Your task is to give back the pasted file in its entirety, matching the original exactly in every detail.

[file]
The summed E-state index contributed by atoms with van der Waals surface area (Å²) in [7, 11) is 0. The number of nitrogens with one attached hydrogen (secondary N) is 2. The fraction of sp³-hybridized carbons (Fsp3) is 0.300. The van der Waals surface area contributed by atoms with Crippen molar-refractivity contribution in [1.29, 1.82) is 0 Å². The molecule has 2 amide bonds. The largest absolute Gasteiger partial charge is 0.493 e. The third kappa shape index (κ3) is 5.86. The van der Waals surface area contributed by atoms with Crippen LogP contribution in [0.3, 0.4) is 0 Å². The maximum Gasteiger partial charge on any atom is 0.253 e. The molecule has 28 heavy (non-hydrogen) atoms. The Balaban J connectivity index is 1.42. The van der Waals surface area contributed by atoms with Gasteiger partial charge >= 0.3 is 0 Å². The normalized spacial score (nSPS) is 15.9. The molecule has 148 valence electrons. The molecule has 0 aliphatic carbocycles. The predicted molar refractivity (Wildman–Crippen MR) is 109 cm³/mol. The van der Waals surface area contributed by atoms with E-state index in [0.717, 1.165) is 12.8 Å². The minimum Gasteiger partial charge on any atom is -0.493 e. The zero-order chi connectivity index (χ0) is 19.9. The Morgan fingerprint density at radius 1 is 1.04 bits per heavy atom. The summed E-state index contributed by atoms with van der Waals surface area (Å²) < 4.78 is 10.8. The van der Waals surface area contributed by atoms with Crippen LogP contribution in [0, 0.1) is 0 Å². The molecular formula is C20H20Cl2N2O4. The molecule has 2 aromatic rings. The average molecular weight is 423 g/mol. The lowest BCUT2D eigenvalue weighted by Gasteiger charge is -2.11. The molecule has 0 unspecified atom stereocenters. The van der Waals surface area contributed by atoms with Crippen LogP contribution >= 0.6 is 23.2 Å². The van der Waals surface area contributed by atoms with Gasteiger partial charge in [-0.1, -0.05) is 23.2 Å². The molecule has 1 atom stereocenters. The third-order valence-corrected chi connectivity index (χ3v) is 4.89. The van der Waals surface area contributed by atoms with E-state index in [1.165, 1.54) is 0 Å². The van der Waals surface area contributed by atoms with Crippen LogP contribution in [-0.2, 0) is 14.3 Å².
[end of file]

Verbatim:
The summed E-state index contributed by atoms with van der Waals surface area (Å²) in [7, 11) is 0. The number of nitrogens with one attached hydrogen (secondary N) is 2. The fraction of sp³-hybridized carbons (Fsp3) is 0.300. The van der Waals surface area contributed by atoms with Crippen molar-refractivity contribution in [1.29, 1.82) is 0 Å². The molecule has 2 amide bonds. The largest absolute Gasteiger partial charge is 0.493 e. The third kappa shape index (κ3) is 5.86. The van der Waals surface area contributed by atoms with Crippen LogP contribution in [0.3, 0.4) is 0 Å². The maximum Gasteiger partial charge on any atom is 0.253 e. The molecule has 28 heavy (non-hydrogen) atoms. The Balaban J connectivity index is 1.42. The van der Waals surface area contributed by atoms with Gasteiger partial charge >= 0.3 is 0 Å². The normalized spacial score (nSPS) is 15.9. The molecule has 148 valence electrons. The molecule has 0 aliphatic carbocycles. The predicted molar refractivity (Wildman–Crippen MR) is 109 cm³/mol. The van der Waals surface area contributed by atoms with E-state index in [0.717, 1.165) is 12.8 Å². The minimum Gasteiger partial charge on any atom is -0.493 e. The zero-order chi connectivity index (χ0) is 19.9. The Morgan fingerprint density at radius 1 is 1.04 bits per heavy atom. The summed E-state index contributed by atoms with van der Waals surface area (Å²) < 4.78 is 10.8. The van der Waals surface area contributed by atoms with Crippen LogP contribution in [0, 0.1) is 0 Å². The molecular formula is C20H20Cl2N2O4. The molecule has 2 aromatic rings. The average molecular weight is 423 g/mol. The lowest BCUT2D eigenvalue weighted by Gasteiger charge is -2.11. The molecule has 0 unspecified atom stereocenters. The van der Waals surface area contributed by atoms with Crippen LogP contribution >= 0.6 is 23.2 Å². The van der Waals surface area contributed by atoms with Gasteiger partial charge in [-0.1, -0.05) is 23.2 Å². The molecule has 1 atom stereocenters. The third-order valence-corrected chi connectivity index (χ3v) is 4.89. The van der Waals surface area contributed by atoms with E-state index in [1.165, 1.54) is 0 Å². The van der Waals surface area contributed by atoms with Crippen LogP contribution in [-0.2, 0) is 14.3 Å².